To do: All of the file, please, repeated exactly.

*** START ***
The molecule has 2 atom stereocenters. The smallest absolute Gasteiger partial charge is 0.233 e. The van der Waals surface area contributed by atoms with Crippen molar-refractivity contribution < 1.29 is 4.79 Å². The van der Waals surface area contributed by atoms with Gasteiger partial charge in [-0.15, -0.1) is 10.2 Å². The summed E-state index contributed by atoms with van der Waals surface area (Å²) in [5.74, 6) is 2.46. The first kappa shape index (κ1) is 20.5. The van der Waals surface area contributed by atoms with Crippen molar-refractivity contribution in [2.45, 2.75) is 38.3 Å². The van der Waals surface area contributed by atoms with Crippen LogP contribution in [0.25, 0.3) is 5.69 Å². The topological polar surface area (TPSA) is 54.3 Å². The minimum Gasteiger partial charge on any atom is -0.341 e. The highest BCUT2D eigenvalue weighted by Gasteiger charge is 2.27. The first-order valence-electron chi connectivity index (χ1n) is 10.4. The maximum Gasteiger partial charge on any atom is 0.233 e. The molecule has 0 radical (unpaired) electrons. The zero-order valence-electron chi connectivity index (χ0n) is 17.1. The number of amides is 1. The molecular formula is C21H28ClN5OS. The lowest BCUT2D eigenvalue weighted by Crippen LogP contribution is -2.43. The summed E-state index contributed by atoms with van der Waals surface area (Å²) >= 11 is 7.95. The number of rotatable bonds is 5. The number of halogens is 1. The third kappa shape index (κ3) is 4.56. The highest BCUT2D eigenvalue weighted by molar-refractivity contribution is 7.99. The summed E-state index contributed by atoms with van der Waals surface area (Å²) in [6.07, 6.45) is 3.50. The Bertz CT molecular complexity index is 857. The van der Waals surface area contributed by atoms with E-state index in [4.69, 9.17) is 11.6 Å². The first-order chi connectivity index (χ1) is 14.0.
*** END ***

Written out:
The molecule has 2 atom stereocenters. The smallest absolute Gasteiger partial charge is 0.233 e. The van der Waals surface area contributed by atoms with Crippen molar-refractivity contribution < 1.29 is 4.79 Å². The van der Waals surface area contributed by atoms with Gasteiger partial charge in [-0.15, -0.1) is 10.2 Å². The summed E-state index contributed by atoms with van der Waals surface area (Å²) in [5.74, 6) is 2.46. The first kappa shape index (κ1) is 20.5. The van der Waals surface area contributed by atoms with Crippen molar-refractivity contribution in [2.45, 2.75) is 38.3 Å². The van der Waals surface area contributed by atoms with Crippen LogP contribution in [0.25, 0.3) is 5.69 Å². The topological polar surface area (TPSA) is 54.3 Å². The minimum Gasteiger partial charge on any atom is -0.341 e. The highest BCUT2D eigenvalue weighted by Gasteiger charge is 2.27. The first-order valence-electron chi connectivity index (χ1n) is 10.4. The maximum Gasteiger partial charge on any atom is 0.233 e. The molecule has 0 radical (unpaired) electrons. The zero-order valence-electron chi connectivity index (χ0n) is 17.1. The number of amides is 1. The molecular formula is C21H28ClN5OS. The lowest BCUT2D eigenvalue weighted by Crippen LogP contribution is -2.43. The summed E-state index contributed by atoms with van der Waals surface area (Å²) >= 11 is 7.95. The number of rotatable bonds is 5. The number of halogens is 1. The third kappa shape index (κ3) is 4.56. The highest BCUT2D eigenvalue weighted by molar-refractivity contribution is 7.99. The summed E-state index contributed by atoms with van der Waals surface area (Å²) in [6.07, 6.45) is 3.50. The Bertz CT molecular complexity index is 857. The van der Waals surface area contributed by atoms with E-state index in [4.69, 9.17) is 11.6 Å². The first-order chi connectivity index (χ1) is 14.0.